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if he had staid by him, I would not have been so fidius'd for all the chests in Corioli, and the gold that's in them. Is the Senate pofseft of this ?
Vol. Good Ladies, let's go. Yes, yes, yes: the Senate has letters from the General, wherein he gives my son the whole name of the war : he hath in this action out-done his former deeds doubly.
Val. In troth, there's wondrous things spoke of him.
Men. Wondrous ! ay, I warrant you, and not without his true purchasing.
Vir. The Gods grant them true!
Men. True ? I'll be sworn they are true. Where is he wounded ? God save their good Worships * ! Martius is coming home; he has more cause to be proud : - - where is he wounded?
Val. I'th' shoulder, and i'th' left arm; there will be large cicatrices to thew the people, when he shall stand for his place. He receiv'd in the repulse of Tarquin seven hurts i'th' body.
Men, One i’th' neck, and one too i'th' thigh ; there's nine that I know.
Vol. He had, before his last expedition, twenty five wounds upon him.
Men. Now 'tis twenty seven : every galh was an enemy's grave. Hark, the trumpets. [A fout and Aouris.
Vol. These are th' ushers of Martius ; before him
Lartius ; between them Coriolanus, crown'd with an oaken
Her. Know, Rome, that all alone Martius did fight
• Meaning the Tribunes.
With fame, a name to Caius Martius.
All. Welcome to Rome, renown's Coriolanus !
Cor. No more of this, it does offerd my heart; Pray now, no more.
Com, Look, Sir, your mother. '
Cor. My gracious filence, hail !
Men. Now the Gods crown thee!
Vol. I know not where to turn. O welcome home;
Men. A hundred thousand welcomes : I could weep,
Com. Ever right.
Cor. Your hand, and yours.
But with them, charge of honour.
Vol. I have lived,
Cor. Know, good mother, I
(Exeunt in fate, as before. SCEN E IV. Enter Brutus and Sicinius. Bru. All tongues speak of him, and the bleared lights Are spectacled to see him. Your pratling nurse Into a rapture lets her baby cry, While she chats him: the kitchen maukin pins Her richest lockram 'bout her reechy neck, Clambring the walls to eye him ; stalls, hulks, windows, Are (mother'd up, leads fill'd, and ridges hors'd With variable complexions; all agreeing In earneftness to see him : seld-fhown Flamens Do press among the popular throngs, and puff To win a vulgar station ; our veild dames Commit the war of white and damask in Their nicely gawded cheeks, to th' wanton spoil Of Pbebus' burning kisses ; such a pother, As if that whatsoever God who leads him, Were Nily crept into his human powers, And gave him graceful posture.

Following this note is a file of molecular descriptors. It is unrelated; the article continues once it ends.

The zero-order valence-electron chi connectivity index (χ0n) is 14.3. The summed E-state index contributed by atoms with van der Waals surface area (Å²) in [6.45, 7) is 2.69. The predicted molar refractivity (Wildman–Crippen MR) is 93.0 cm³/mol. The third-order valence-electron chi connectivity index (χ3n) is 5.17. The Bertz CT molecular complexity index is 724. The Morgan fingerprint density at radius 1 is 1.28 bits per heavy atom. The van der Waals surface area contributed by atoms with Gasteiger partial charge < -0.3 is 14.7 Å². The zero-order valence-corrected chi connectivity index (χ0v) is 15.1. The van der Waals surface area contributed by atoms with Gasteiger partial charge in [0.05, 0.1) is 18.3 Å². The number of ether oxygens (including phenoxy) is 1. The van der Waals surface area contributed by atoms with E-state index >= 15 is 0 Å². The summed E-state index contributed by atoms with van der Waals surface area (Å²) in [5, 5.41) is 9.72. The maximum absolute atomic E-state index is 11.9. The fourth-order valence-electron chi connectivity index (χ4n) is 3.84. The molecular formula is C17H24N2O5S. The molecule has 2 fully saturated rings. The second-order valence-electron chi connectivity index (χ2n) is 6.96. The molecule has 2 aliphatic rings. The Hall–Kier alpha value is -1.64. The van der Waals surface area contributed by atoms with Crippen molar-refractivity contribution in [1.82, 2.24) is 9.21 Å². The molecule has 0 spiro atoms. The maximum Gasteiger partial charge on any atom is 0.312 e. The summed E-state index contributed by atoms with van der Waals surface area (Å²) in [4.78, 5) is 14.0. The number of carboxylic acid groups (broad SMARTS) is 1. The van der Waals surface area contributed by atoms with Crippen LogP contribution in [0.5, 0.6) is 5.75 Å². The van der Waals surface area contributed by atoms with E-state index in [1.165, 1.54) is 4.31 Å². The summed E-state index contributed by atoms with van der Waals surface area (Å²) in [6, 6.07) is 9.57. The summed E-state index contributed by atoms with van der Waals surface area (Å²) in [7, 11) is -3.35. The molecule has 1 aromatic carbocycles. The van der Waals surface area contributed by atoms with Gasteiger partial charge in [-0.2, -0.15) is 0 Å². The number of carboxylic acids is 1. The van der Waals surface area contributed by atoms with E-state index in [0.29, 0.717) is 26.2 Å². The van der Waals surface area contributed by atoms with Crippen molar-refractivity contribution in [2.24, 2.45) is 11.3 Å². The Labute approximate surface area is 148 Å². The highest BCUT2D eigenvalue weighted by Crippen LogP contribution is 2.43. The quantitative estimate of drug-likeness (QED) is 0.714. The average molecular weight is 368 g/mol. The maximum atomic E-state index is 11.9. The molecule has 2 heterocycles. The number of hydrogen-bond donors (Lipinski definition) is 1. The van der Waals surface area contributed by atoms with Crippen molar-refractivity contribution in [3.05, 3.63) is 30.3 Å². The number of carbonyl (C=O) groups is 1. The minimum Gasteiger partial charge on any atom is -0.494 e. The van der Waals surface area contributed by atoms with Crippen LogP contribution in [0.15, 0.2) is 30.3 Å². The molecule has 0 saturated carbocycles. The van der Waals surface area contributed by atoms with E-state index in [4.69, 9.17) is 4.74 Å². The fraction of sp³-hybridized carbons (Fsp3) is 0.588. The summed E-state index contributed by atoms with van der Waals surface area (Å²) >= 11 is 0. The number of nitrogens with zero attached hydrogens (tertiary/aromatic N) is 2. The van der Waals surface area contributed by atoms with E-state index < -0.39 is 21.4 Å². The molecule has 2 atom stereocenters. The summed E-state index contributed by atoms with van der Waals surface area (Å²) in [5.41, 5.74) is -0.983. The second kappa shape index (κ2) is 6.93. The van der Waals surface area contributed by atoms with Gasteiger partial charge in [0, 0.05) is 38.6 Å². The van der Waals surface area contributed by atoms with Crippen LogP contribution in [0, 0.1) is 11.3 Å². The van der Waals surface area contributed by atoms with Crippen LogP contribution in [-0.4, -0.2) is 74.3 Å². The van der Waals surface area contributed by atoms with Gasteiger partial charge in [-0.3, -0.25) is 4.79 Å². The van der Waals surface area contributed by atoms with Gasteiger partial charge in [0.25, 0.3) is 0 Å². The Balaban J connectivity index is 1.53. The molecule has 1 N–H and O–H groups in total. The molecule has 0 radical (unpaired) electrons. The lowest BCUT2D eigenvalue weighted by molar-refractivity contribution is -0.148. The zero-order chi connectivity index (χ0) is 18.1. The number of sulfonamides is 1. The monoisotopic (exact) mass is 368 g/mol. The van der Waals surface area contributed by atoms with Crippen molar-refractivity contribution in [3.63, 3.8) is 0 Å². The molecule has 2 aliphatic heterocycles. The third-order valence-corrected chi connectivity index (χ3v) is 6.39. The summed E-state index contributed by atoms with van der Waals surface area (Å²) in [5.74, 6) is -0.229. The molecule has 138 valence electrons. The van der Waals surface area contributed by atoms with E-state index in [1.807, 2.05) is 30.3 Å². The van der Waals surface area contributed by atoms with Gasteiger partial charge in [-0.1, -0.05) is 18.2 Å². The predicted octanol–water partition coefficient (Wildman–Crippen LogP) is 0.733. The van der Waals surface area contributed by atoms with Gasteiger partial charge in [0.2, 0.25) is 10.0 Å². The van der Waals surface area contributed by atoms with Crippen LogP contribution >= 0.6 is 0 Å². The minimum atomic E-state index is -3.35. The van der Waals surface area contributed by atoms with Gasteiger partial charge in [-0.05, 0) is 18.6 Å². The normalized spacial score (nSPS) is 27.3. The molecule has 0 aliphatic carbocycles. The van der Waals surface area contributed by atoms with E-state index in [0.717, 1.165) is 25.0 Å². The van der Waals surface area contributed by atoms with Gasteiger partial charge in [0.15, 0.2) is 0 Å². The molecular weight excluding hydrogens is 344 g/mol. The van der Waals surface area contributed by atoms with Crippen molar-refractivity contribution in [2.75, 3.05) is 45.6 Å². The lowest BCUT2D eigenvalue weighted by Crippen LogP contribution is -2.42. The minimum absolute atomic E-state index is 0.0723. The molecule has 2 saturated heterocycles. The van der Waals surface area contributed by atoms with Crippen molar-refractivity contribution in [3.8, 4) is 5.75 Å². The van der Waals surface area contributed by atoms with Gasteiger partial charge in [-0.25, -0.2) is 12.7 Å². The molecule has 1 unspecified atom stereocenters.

Sic. On the sudden, I warrant him Conful.
Bru. Then our office may,
Sic. He cannot temp'rately transport his honours,
Bru. In that there's comfort.
Sic, Doubt not
With the least cause these his new honours ; which
Bru. I heard him swear,
Sic. 'Tis right.
Bru. It was his word: oh, he would miss it, rather
Sic. I wish no better,
Bru. 'Tis most like he will.
Sic. It shall be to him then, as our good wills ;
Bru. So it must fall out
Sic. This, as you say, suggested
Enter a Messenger.
That Martius shall be Conful : I have seen
Bru. Let's to the Capitol,
[Exewito SCENE V. The Capitol.
Enter two Officers, to lay cushions. i Off. Come, come, they are almost here ; how many stand for Consulships ?
2 Off. Three they say; but 'tis thought of every one, Coriolanus will carry it.
i Off. That's a brave fellow, but he's vengeance proud, and loves not the common people.
2 Off. 'Faith, there have been many great men that have fatter'd the people, who ne'er lov'd them, and there be many that they have loved they know not wherefore ; so that if they love they know not why, they hate upon no better a ground. Therefore, for Coriolanus neither to care whether they love, or hate him, manifests the true knowledge he has in their disposition, and out of his noble carelessness he let's them plainly see't.
i Off. If he did not care whether he had their love or no, he waved indifferently 'twixt doing them neither good, nor harm : but he seeks their hate with greater devotion than they can render it him ; and leaves nothing undone, that may fully discover him their opposite. Now to seem to affect the malice and displeasure of the people, is as bad as that which he disikes, to flatter them for their love.
2 Off. He hath deserved worthily of his country : and his ascent is not by such easy degrees as theirs who have been supple and courteous to the people bonneted, without any further deed to heave them at all into their eftimation and report ; but he hath so planted his honours in their